After nearly 40 years in the construction industry, Mike Guertin turned his focus to training and education, with closing the construction industry skills gap as one of his goals. He writes for construction magazines like Fine Homebuilding, Professional Deck Builder, The Journal of Light Construction and Tools of Trade, in between in-person training events at tradeshows like JLC Live, DeckExpo, IBS and the Remodeling Show. He often uses an OLFA knife in his work and during demonstrations. OLFA caught up with him to talk knife safety and closing the skills gap.
How do you use an OLFA knife?
I was first introduced to the brand more than a decade ago, and now I use the knives in a variety of applications.
When I worked with DuPont and their Tyvek ThermaWrap R5.0 exterior insulation, we used the OLFA “pizza cutter” [RTY-3/DX]. It’s an industrial-version rotary fabric cutter, so it made it through the dense ThermaWrap fibers. It was the only cutter that lasted; the steel that the blade is made of is much more durable than some of the other cutters we tried.
For the last five years, I’ve been demoing asphalt shingle roofing at JLC Live, and I’ve been using the heavy-duty snap-off blades in those demos.
I use the same blades to cut one-inch to two-inch rigid foam insulation on the high-performance homes I work on. The long, thick, extendable blades slice straight through the three most common types of rigid foam – polyiso, EPS and XPS. The OLFA blades leave a clean-cut edge without the mess a handsaw often makes.
A lot of people look at a price point when they’re buying, but others look at performance characteristics, and some of what a brand like OLFA gives users are extended life and less downtime – no constant running to the truck to get a blade. Lots of good contractors go for the premium stuff to avoid those annoyances.
We notice in the field some products last longer than others, and OLFA knives last much longer than generic blades. People don’t realize how fast blades go dull when cutting something like mineral wool or fiberglass insulation. The little extra we pay for a premium blade pays off, through less downtime changing out blades, and burning through fewer blades on a project.
What do other contractors/fellow tradesmen need to remember when using knives?
I’ve been working with and training high school students at several career tech centers in southern New England. To break the ice when I meet a new group, I ask them what they think the most dangerous jobsite tool is. They come up with all kinds of answers, with table saws and circular saws usually topping the list, but in my book, it’s handheld knives. I’ve been to the emergency room more often for knife cuts than anything else. So here are some important tips to remember:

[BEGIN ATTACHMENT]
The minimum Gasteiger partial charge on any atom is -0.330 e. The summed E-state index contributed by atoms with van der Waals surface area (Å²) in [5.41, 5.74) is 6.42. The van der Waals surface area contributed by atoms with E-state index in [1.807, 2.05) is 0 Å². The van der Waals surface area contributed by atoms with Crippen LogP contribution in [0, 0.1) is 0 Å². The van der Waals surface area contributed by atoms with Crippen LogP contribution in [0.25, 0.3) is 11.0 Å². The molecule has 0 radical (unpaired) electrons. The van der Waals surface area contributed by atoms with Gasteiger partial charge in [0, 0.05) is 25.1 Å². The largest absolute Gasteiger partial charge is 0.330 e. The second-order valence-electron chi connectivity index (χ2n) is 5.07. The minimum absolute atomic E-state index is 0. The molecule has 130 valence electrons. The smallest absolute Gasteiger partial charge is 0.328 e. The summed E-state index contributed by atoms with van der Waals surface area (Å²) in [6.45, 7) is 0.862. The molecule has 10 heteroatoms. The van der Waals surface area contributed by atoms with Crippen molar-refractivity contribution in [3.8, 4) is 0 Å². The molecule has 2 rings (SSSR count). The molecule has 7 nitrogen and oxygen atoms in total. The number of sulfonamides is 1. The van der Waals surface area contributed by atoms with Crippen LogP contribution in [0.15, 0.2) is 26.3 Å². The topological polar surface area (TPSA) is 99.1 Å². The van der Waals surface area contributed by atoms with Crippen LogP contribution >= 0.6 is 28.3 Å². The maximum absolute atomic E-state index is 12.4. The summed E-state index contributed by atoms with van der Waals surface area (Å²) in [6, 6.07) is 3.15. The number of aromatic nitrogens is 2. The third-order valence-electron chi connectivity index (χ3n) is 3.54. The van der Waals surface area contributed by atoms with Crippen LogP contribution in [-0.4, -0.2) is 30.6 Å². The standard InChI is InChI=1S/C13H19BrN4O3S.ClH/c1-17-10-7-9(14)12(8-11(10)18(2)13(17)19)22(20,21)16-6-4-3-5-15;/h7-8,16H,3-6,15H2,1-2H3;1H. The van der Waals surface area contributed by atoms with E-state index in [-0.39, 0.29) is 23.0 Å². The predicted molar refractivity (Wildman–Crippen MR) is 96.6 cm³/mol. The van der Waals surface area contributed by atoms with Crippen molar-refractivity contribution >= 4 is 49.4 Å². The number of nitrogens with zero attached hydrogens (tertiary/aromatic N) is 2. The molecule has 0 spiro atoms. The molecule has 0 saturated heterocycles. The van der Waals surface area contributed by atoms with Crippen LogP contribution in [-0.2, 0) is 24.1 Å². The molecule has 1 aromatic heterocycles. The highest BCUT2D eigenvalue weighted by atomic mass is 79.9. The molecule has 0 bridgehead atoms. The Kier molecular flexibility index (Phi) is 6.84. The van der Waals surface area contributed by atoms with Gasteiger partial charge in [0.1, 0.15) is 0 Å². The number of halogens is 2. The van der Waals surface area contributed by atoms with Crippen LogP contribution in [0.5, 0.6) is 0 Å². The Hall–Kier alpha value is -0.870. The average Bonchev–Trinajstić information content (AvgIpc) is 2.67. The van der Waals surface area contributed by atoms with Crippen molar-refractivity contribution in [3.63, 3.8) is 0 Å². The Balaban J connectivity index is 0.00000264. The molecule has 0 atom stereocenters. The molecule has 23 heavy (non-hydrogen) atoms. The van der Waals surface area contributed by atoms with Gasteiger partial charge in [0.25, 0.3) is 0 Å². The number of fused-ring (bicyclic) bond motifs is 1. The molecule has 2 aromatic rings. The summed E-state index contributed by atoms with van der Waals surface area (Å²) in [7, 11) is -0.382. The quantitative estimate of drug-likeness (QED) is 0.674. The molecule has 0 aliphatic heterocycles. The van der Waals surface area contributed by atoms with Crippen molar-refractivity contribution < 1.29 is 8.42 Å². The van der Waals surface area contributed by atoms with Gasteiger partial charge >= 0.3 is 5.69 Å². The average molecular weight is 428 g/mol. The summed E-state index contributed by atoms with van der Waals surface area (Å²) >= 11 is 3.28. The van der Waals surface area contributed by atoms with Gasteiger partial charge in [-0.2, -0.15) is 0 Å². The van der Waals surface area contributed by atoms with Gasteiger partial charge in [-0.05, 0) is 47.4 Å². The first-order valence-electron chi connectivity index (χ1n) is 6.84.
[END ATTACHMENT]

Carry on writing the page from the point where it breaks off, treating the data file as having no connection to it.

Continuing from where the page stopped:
When you’re handling a knife, make sure your body is out of harm’s way from the outfeed area – the area where the knife blade ends up when it’s done cutting. When you’re putting a lot of pressure on the knife to cut something and you’re not aware of where the blade is going to be once it cuts through the material, you can end up with an injury.
You use knives every day for dozens of little operations, so it’s important to be aware of the blade at all times. The key is respecting their sharpness and using them properly to help avoid injury. At the same time, always use a sharp blade. The sharper the blade, the easier it is to cut, and it’s actually less likely to create a situation where you might hurt yourself.
You mentioned that education is one way to close the construction industry skills gap. What are some ways to motivate young people to join a trade?
I’d start by introducing the discussion in the classroom – seventh-, eighth- and ninth-graders are at the opportune age to start thinking about what they like to do and what they don’t like to do, in order to eventually choose a career.
You hear a lot of parents and teachers telling kids to go to college because they’ll make more money, but the numbers show you’ll probably make as much money or more in the construction industry than in most careers you need a degree in, over both the short and long term.
Educators can inform their students that there are plenty of opportunities in tradecraft, home building, commercial construction and more. They don’t need four more years of school; they can jump right in, work with their hands without being tethered to a desk, stay active and have fun. There are plenty of opportunities for advancement to become highly skilled workers and project managers. And it’s one of the few career paths where someone can own their own business without a lot of upfront investment
How can current tradesmen do their part to close the skills gap?
The best thing tradesmen can do to help their own business and the industry in general is to hire young people who don’t yet have a full skillset and let them learn on the job. Lots of contractors only want to hire young workers with three or five years of experience, but we’re not going to get people at that level without giving eager yet inexperienced workers the chance.
Hire people with little or no experience and train them the way you want them to work for you. It can be hard for a small contractor to take on a young worker who isn’t carrying their own weight for a year or two, but look forward. This person will likely stick around for several years beyond the learning curve, and become a productive and profitable employee.